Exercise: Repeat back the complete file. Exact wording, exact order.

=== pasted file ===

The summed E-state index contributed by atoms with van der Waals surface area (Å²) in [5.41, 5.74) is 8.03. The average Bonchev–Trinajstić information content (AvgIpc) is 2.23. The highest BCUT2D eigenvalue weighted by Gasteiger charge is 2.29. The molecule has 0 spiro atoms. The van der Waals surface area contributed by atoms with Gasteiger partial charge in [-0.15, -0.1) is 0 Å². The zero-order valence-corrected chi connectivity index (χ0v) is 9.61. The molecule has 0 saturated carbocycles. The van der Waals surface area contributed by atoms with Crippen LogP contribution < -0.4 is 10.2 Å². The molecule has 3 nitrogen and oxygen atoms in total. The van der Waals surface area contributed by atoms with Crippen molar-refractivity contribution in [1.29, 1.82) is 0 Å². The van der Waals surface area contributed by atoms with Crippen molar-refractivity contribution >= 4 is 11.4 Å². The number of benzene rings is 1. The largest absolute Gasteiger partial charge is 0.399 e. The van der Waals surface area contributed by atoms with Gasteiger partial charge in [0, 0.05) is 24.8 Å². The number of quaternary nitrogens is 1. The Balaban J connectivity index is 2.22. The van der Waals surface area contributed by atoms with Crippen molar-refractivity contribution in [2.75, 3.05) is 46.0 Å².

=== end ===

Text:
The summed E-state index contributed by atoms with van der Waals surface area (Å²) in [5.41, 5.74) is 8.03. The average Bonchev–Trinajstić information content (AvgIpc) is 2.23. The highest BCUT2D eigenvalue weighted by Gasteiger charge is 2.29. The molecule has 0 spiro atoms. The van der Waals surface area contributed by atoms with Gasteiger partial charge in [-0.15, -0.1) is 0 Å². The zero-order valence-corrected chi connectivity index (χ0v) is 9.61. The molecule has 0 saturated carbocycles. The van der Waals surface area contributed by atoms with Crippen LogP contribution < -0.4 is 10.2 Å². The molecule has 3 nitrogen and oxygen atoms in total. The van der Waals surface area contributed by atoms with Crippen molar-refractivity contribution in [1.29, 1.82) is 0 Å². The van der Waals surface area contributed by atoms with Crippen molar-refractivity contribution >= 4 is 11.4 Å². The number of benzene rings is 1. The largest absolute Gasteiger partial charge is 0.399 e. The van der Waals surface area contributed by atoms with Gasteiger partial charge in [0, 0.05) is 24.8 Å². The number of quaternary nitrogens is 1. The Balaban J connectivity index is 2.22. The van der Waals surface area contributed by atoms with Crippen molar-refractivity contribution in [2.75, 3.05) is 46.0 Å².